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The Vault at PfaffsAn Archive of Art and Literature by the Bohemians of Antebellum New York
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						51
	Hoaxing Boweryem and Cahill.
and he trusts to work it through.      Writing in
the afternoon.  Shepherd coming up and I nar-
rating to him the slander upon the beefy Leahy
(it appears that is the right way to spell the
name of the charming sisters   I had wondered
that its supposed orthography should not have a suggestion
of potheen and potatoes about it) we devise hu-
mors of hoaxing there upon and incontinently com-
pose two letters, one purporting to be addressed
by  Martha Lee  to Cahill, entreating in the slop-
piest English, his championship, the other from
Cahill to Boweryem demanding an apology for
the alleged offence.  These I deposited on the 
mantel-piece of our parlor, just before the bell
rang for dinner.      Cahill did not appear at the
meal, but the letter for Boweryem was delivered
to him towards its conclusion, when he, never
distrusting its authenticity, handed it to me.   I
read it, said  Bosh!  and questioned Mrs Boley
about Cahill s condition &c.    Boweryem ascended
to my room where Shepherd and myself impro-
ved the occasion, the former commenting on the
enormity of the offence against the Irishry and
suggesting acceptation of the alternative proposed
  an apology.   The little man, though somewhat ap-
prehensive of having got himself into a scrape,
would see the Irishry d____d first.        Presently
Page
Title:Thomas Butler Gunn Diaries, Volume Eighteen: page sixty-two
Description:Describes jokes in the forms of fake letters played on George Boweryem and Frank Cahill by himself and N.G. Shepherd.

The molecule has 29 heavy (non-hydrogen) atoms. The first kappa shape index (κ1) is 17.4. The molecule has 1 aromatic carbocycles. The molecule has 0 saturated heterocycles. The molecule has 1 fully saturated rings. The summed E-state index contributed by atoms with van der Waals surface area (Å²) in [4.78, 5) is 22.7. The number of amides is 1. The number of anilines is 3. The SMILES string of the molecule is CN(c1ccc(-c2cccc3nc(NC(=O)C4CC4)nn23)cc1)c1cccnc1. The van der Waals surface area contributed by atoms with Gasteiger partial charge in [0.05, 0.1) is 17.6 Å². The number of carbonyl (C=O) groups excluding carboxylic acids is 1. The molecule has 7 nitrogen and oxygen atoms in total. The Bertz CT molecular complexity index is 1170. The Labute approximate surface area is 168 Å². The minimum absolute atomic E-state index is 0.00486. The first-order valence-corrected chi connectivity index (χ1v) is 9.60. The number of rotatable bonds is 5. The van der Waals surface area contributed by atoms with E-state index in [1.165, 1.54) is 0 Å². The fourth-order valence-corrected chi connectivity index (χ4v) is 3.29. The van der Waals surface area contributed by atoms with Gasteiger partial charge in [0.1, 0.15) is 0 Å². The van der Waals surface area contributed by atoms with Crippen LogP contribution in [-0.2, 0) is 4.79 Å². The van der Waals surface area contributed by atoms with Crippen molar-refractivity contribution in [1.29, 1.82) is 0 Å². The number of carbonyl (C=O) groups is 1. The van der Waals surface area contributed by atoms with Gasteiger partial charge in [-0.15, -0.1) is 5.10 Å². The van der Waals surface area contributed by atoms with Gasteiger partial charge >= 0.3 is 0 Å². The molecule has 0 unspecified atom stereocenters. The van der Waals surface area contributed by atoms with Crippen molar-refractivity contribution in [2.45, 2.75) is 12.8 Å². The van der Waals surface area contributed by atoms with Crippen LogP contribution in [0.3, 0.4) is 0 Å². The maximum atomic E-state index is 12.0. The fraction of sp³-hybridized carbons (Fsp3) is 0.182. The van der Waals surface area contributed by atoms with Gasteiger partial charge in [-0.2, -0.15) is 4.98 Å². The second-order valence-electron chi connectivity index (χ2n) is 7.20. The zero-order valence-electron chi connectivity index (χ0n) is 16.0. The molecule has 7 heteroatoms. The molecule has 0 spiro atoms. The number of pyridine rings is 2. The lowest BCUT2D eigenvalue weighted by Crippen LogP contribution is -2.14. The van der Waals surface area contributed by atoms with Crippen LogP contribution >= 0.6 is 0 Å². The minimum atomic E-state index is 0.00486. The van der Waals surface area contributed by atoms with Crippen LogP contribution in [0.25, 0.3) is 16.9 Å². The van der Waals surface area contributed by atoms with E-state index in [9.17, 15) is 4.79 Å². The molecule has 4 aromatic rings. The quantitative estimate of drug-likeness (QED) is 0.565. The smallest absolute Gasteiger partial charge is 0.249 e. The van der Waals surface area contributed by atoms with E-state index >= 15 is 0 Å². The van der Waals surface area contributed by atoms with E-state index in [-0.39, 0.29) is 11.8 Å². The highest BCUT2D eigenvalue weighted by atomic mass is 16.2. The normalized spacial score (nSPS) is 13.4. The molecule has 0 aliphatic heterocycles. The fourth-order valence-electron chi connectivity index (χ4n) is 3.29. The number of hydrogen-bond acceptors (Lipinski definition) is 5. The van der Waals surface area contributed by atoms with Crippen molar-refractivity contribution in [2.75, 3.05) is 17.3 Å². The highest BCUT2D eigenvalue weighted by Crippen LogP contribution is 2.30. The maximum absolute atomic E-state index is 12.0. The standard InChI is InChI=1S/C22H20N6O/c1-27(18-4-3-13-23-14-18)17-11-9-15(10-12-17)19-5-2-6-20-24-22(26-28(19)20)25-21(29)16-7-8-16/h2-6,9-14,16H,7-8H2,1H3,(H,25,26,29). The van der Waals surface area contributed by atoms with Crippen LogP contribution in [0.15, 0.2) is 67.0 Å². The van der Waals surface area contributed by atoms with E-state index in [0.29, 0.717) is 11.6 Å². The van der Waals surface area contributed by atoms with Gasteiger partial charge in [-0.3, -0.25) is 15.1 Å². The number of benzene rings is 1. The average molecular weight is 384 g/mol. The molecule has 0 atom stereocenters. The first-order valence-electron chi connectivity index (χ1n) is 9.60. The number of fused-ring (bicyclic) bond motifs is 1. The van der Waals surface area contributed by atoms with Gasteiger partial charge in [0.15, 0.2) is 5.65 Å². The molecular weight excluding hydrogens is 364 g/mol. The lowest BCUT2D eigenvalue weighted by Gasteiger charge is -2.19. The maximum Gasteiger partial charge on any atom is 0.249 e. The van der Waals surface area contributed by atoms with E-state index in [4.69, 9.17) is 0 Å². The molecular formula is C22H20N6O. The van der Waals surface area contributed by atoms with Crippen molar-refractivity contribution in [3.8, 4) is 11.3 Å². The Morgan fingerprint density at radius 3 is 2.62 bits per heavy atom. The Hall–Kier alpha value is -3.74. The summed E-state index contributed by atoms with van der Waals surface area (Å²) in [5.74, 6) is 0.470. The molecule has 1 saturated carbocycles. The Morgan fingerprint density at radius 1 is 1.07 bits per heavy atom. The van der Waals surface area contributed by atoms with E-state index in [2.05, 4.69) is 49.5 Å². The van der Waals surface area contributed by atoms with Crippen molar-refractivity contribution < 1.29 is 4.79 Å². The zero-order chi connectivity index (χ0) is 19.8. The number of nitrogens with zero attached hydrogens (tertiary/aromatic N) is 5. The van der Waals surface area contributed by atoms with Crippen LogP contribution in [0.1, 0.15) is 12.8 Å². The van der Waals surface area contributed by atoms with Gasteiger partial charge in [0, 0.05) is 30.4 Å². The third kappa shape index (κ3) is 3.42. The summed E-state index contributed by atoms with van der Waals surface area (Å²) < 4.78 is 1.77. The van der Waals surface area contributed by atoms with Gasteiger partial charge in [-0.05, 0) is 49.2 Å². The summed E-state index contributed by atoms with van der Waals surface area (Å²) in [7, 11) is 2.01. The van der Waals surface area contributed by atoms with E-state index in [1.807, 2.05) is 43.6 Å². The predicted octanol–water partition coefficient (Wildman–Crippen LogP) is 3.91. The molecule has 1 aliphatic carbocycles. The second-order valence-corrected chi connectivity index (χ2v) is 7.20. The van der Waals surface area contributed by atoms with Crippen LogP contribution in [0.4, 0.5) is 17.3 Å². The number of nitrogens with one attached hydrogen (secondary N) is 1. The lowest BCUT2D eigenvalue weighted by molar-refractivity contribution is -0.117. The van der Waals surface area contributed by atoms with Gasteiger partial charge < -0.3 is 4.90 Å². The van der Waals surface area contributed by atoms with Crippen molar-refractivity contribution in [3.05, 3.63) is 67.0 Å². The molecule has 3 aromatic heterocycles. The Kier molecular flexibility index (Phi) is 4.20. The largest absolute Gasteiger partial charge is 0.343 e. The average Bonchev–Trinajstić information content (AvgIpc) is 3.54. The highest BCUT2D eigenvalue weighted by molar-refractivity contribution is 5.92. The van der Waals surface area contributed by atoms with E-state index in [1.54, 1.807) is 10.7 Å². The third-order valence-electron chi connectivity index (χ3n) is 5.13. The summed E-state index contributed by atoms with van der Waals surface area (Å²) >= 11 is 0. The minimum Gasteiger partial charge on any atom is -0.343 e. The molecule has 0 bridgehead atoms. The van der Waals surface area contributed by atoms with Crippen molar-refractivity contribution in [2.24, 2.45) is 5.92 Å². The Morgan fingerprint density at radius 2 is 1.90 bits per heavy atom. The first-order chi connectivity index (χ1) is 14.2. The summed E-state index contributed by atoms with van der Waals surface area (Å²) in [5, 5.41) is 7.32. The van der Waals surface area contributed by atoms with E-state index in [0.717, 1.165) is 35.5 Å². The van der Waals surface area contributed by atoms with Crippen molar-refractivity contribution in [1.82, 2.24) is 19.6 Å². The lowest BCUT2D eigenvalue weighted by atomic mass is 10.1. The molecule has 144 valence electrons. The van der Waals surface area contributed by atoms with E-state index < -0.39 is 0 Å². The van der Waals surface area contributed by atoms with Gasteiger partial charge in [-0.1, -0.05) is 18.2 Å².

Date:1861-11-12
Subject:Boardinghouses; Boweryem, George; Cahill, Frank; Godwin, Park; Gunn, Thomas Butler; Irish; Leahy, Anastatia; Leahy, Miss; Practical jokes; Shepherd, N.G.
Coverage (City/State):[New York, New York]
Scan Date:2010-06-14

 

Volume
Title:Thomas Butler Gunn Diaries, Volume Eighteen
Description:Includes Gunn's descriptions of the scene in New York at the commencement of the Civil War, his visits to military camps in and around New York City as a reporter for ""The New York Evening Post,"" boarding house life, the shooting of Sergeant Davenport by Captain Fitz James O'Brien for insubordination, and Frank Bellew's marital troubles.
Subject:Boardinghouses; Bohemians; Civil War; Gunn, Thomas Butler; Journalism; Marriage; Military; Publishers and publishing; Women
Coverage (City/State):New York, New York
Note:Thomas Butler Gunn was born February 15, 1826, in Banbury, England, and came to New York in 1849. During the Civil War he worked as a correspondent for the New York Tribune and the New York Evening Post. He returned to England in 1863, and died in Birmingham in April 1903. The collection includes twenty-one volumes of his diaries, including newspaper clippings, letters, photographs, sketches, and various other items inserted by Gunn. Diary entries date from July 7, 1849, to April 7, 1863, and include his experiences with the New York publishing and literary world, his descriptions of boarding houses, his travels throughout the United States, and his experiences traveling with the Federal army as a Civil War correspondent.
Publisher:Missouri History Museum
Rights:Copyright 2010 Missouri History Museum.
Source:Page images, transcriptions, and metadata of the Thomas Butler Gunn diaries have been provided by the Missouri History Museum.